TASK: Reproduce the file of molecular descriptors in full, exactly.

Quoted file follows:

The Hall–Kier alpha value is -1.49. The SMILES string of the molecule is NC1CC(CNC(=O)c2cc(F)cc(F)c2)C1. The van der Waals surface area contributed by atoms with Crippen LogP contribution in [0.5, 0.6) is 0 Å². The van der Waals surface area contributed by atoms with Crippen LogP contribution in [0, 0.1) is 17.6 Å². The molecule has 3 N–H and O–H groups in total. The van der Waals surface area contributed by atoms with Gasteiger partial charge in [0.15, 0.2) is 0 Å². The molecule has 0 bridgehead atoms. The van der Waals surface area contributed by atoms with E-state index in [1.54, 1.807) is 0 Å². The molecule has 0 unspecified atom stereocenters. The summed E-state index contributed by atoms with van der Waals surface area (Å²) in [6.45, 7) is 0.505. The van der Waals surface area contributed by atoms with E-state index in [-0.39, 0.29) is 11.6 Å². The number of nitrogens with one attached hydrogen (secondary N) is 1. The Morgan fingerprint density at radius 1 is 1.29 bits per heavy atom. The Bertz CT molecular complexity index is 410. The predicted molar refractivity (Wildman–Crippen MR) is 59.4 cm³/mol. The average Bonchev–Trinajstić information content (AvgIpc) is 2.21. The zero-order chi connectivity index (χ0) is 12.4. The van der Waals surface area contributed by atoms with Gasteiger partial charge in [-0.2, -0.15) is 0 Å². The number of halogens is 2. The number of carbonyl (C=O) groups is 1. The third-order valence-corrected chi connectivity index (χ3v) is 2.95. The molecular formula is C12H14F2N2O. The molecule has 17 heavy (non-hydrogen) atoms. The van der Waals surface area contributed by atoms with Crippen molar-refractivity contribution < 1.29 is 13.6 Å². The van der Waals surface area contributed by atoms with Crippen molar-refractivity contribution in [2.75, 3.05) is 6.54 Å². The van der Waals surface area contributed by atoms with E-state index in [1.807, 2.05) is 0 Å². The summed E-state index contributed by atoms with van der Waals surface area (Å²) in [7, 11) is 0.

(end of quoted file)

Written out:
The Hall–Kier alpha value is -1.49. The SMILES string of the molecule is NC1CC(CNC(=O)c2cc(F)cc(F)c2)C1. The van der Waals surface area contributed by atoms with Crippen LogP contribution in [0.5, 0.6) is 0 Å². The van der Waals surface area contributed by atoms with Crippen LogP contribution in [0, 0.1) is 17.6 Å². The molecule has 3 N–H and O–H groups in total. The van der Waals surface area contributed by atoms with Gasteiger partial charge in [0.15, 0.2) is 0 Å². The molecule has 0 bridgehead atoms. The van der Waals surface area contributed by atoms with E-state index in [1.54, 1.807) is 0 Å². The molecule has 0 unspecified atom stereocenters. The summed E-state index contributed by atoms with van der Waals surface area (Å²) in [6.45, 7) is 0.505. The van der Waals surface area contributed by atoms with E-state index in [-0.39, 0.29) is 11.6 Å². The number of nitrogens with one attached hydrogen (secondary N) is 1. The Morgan fingerprint density at radius 1 is 1.29 bits per heavy atom. The Bertz CT molecular complexity index is 410. The predicted molar refractivity (Wildman–Crippen MR) is 59.4 cm³/mol. The average Bonchev–Trinajstić information content (AvgIpc) is 2.21. The zero-order chi connectivity index (χ0) is 12.4. The van der Waals surface area contributed by atoms with Gasteiger partial charge in [-0.2, -0.15) is 0 Å². The number of halogens is 2. The number of carbonyl (C=O) groups is 1. The third-order valence-corrected chi connectivity index (χ3v) is 2.95. The molecular formula is C12H14F2N2O. The molecule has 17 heavy (non-hydrogen) atoms. The van der Waals surface area contributed by atoms with Crippen molar-refractivity contribution < 1.29 is 13.6 Å². The van der Waals surface area contributed by atoms with Crippen molar-refractivity contribution in [2.75, 3.05) is 6.54 Å². The van der Waals surface area contributed by atoms with E-state index in [1.807, 2.05) is 0 Å². The summed E-state index contributed by atoms with van der Waals surface area (Å²) in [7, 11) is 0.